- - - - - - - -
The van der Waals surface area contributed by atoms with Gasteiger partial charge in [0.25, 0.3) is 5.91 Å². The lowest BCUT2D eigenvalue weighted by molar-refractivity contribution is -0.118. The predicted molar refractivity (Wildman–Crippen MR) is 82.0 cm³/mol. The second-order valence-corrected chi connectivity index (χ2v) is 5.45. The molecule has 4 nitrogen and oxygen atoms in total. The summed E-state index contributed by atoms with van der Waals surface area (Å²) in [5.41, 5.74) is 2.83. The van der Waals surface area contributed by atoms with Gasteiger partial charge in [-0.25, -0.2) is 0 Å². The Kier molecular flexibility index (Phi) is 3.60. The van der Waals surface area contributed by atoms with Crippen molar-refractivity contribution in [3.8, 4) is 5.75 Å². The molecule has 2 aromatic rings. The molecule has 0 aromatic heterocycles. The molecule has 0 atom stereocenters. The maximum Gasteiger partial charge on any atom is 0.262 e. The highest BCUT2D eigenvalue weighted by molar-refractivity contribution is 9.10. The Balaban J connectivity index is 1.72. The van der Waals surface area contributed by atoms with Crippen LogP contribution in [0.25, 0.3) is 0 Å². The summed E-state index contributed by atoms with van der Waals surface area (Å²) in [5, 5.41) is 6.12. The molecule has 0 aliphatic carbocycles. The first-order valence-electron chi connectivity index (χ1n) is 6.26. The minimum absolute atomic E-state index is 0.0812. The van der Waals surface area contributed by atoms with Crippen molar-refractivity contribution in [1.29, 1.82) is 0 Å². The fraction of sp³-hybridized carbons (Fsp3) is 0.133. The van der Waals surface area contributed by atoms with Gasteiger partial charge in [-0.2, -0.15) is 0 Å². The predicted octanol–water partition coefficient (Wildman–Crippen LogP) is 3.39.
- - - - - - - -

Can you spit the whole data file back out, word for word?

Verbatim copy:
The van der Waals surface area contributed by atoms with Gasteiger partial charge in [0.25, 0.3) is 5.91 Å². The lowest BCUT2D eigenvalue weighted by molar-refractivity contribution is -0.118. The predicted molar refractivity (Wildman–Crippen MR) is 82.0 cm³/mol. The second-order valence-corrected chi connectivity index (χ2v) is 5.45. The molecule has 4 nitrogen and oxygen atoms in total. The summed E-state index contributed by atoms with van der Waals surface area (Å²) in [5.41, 5.74) is 2.83. The van der Waals surface area contributed by atoms with Gasteiger partial charge in [-0.25, -0.2) is 0 Å². The Kier molecular flexibility index (Phi) is 3.60. The van der Waals surface area contributed by atoms with Crippen molar-refractivity contribution in [3.8, 4) is 5.75 Å². The molecule has 2 aromatic rings. The molecule has 0 aromatic heterocycles. The molecule has 0 atom stereocenters. The maximum Gasteiger partial charge on any atom is 0.262 e. The highest BCUT2D eigenvalue weighted by molar-refractivity contribution is 9.10. The Balaban J connectivity index is 1.72. The van der Waals surface area contributed by atoms with Crippen LogP contribution in [0.25, 0.3) is 0 Å². The summed E-state index contributed by atoms with van der Waals surface area (Å²) in [5, 5.41) is 6.12. The molecule has 0 aliphatic carbocycles. The first-order valence-electron chi connectivity index (χ1n) is 6.26. The minimum absolute atomic E-state index is 0.0812. The van der Waals surface area contributed by atoms with Crippen molar-refractivity contribution in [1.29, 1.82) is 0 Å². The fraction of sp³-hybridized carbons (Fsp3) is 0.133. The van der Waals surface area contributed by atoms with Gasteiger partial charge in [-0.2, -0.15) is 0 Å². The predicted octanol–water partition coefficient (Wildman–Crippen LogP) is 3.39.